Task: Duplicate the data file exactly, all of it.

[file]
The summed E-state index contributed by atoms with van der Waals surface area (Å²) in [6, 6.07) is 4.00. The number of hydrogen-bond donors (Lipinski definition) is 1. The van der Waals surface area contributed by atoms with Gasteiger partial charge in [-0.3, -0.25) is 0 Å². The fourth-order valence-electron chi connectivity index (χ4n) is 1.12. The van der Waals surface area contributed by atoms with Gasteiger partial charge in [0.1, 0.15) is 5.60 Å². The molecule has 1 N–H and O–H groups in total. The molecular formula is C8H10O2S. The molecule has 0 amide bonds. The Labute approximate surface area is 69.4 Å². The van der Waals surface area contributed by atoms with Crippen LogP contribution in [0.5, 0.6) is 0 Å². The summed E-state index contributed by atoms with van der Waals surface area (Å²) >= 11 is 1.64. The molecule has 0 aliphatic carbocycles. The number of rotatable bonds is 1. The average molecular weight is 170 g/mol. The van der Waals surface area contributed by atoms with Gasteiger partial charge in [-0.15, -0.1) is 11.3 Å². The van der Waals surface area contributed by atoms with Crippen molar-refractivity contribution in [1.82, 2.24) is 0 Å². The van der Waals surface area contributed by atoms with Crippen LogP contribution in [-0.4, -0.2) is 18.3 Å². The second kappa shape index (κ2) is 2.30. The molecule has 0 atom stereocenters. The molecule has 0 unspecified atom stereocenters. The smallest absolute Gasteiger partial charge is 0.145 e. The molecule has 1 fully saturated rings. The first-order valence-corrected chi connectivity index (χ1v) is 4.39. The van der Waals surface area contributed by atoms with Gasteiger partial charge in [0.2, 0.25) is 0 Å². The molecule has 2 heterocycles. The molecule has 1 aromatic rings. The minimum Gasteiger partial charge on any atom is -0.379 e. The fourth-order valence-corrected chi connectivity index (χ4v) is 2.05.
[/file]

The summed E-state index contributed by atoms with van der Waals surface area (Å²) in [6, 6.07) is 4.00. The number of hydrogen-bond donors (Lipinski definition) is 1. The van der Waals surface area contributed by atoms with Gasteiger partial charge in [-0.3, -0.25) is 0 Å². The fourth-order valence-electron chi connectivity index (χ4n) is 1.12. The van der Waals surface area contributed by atoms with Gasteiger partial charge in [0.1, 0.15) is 5.60 Å². The molecule has 1 N–H and O–H groups in total. The molecular formula is C8H10O2S. The molecule has 0 amide bonds. The Labute approximate surface area is 69.4 Å². The van der Waals surface area contributed by atoms with Crippen LogP contribution in [0.5, 0.6) is 0 Å². The summed E-state index contributed by atoms with van der Waals surface area (Å²) >= 11 is 1.64. The molecule has 0 aliphatic carbocycles. The number of rotatable bonds is 1. The average molecular weight is 170 g/mol. The van der Waals surface area contributed by atoms with Gasteiger partial charge in [-0.15, -0.1) is 11.3 Å². The van der Waals surface area contributed by atoms with Crippen molar-refractivity contribution in [1.82, 2.24) is 0 Å². The van der Waals surface area contributed by atoms with Crippen LogP contribution in [-0.4, -0.2) is 18.3 Å². The second kappa shape index (κ2) is 2.30. The molecule has 0 atom stereocenters. The molecule has 0 unspecified atom stereocenters. The smallest absolute Gasteiger partial charge is 0.145 e. The molecule has 1 fully saturated rings. The first-order valence-corrected chi connectivity index (χ1v) is 4.39. The van der Waals surface area contributed by atoms with Gasteiger partial charge in [0.2, 0.25) is 0 Å². The molecule has 2 heterocycles. The molecule has 1 aromatic rings. The minimum Gasteiger partial charge on any atom is -0.379 e. The fourth-order valence-corrected chi connectivity index (χ4v) is 2.05.